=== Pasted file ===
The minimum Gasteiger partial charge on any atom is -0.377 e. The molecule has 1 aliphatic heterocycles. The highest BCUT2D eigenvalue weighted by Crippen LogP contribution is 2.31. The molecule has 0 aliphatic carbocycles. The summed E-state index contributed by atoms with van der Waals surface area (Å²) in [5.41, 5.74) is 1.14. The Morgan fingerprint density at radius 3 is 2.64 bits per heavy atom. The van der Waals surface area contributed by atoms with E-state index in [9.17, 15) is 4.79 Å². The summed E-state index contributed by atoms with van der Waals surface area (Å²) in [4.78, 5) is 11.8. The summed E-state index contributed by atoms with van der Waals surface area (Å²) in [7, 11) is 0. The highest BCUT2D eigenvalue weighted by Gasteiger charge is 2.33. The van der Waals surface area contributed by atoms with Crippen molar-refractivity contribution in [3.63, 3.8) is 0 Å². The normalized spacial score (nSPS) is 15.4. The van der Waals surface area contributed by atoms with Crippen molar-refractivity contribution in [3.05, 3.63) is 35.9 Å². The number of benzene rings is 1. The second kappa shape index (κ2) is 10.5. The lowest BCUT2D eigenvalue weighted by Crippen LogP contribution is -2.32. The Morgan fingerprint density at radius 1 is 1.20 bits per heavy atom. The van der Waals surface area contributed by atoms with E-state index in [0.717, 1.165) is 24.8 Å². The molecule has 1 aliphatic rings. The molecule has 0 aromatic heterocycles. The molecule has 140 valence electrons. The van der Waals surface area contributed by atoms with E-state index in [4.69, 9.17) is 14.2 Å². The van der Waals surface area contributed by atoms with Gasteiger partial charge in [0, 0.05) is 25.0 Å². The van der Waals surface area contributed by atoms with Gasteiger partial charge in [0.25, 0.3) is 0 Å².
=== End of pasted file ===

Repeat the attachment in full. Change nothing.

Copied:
The minimum Gasteiger partial charge on any atom is -0.377 e. The molecule has 1 aliphatic heterocycles. The highest BCUT2D eigenvalue weighted by Crippen LogP contribution is 2.31. The molecule has 0 aliphatic carbocycles. The summed E-state index contributed by atoms with van der Waals surface area (Å²) in [5.41, 5.74) is 1.14. The Morgan fingerprint density at radius 3 is 2.64 bits per heavy atom. The van der Waals surface area contributed by atoms with E-state index in [9.17, 15) is 4.79 Å². The summed E-state index contributed by atoms with van der Waals surface area (Å²) in [4.78, 5) is 11.8. The summed E-state index contributed by atoms with van der Waals surface area (Å²) in [7, 11) is 0. The highest BCUT2D eigenvalue weighted by Gasteiger charge is 2.33. The van der Waals surface area contributed by atoms with Crippen molar-refractivity contribution in [3.63, 3.8) is 0 Å². The normalized spacial score (nSPS) is 15.4. The van der Waals surface area contributed by atoms with Crippen molar-refractivity contribution in [3.05, 3.63) is 35.9 Å². The number of benzene rings is 1. The second kappa shape index (κ2) is 10.5. The lowest BCUT2D eigenvalue weighted by Crippen LogP contribution is -2.32. The Morgan fingerprint density at radius 1 is 1.20 bits per heavy atom. The van der Waals surface area contributed by atoms with E-state index in [0.717, 1.165) is 24.8 Å². The molecule has 1 aliphatic rings. The molecule has 0 aromatic heterocycles. The molecule has 140 valence electrons. The van der Waals surface area contributed by atoms with E-state index in [4.69, 9.17) is 14.2 Å². The van der Waals surface area contributed by atoms with Gasteiger partial charge in [0, 0.05) is 25.0 Å². The van der Waals surface area contributed by atoms with Gasteiger partial charge in [0.25, 0.3) is 0 Å².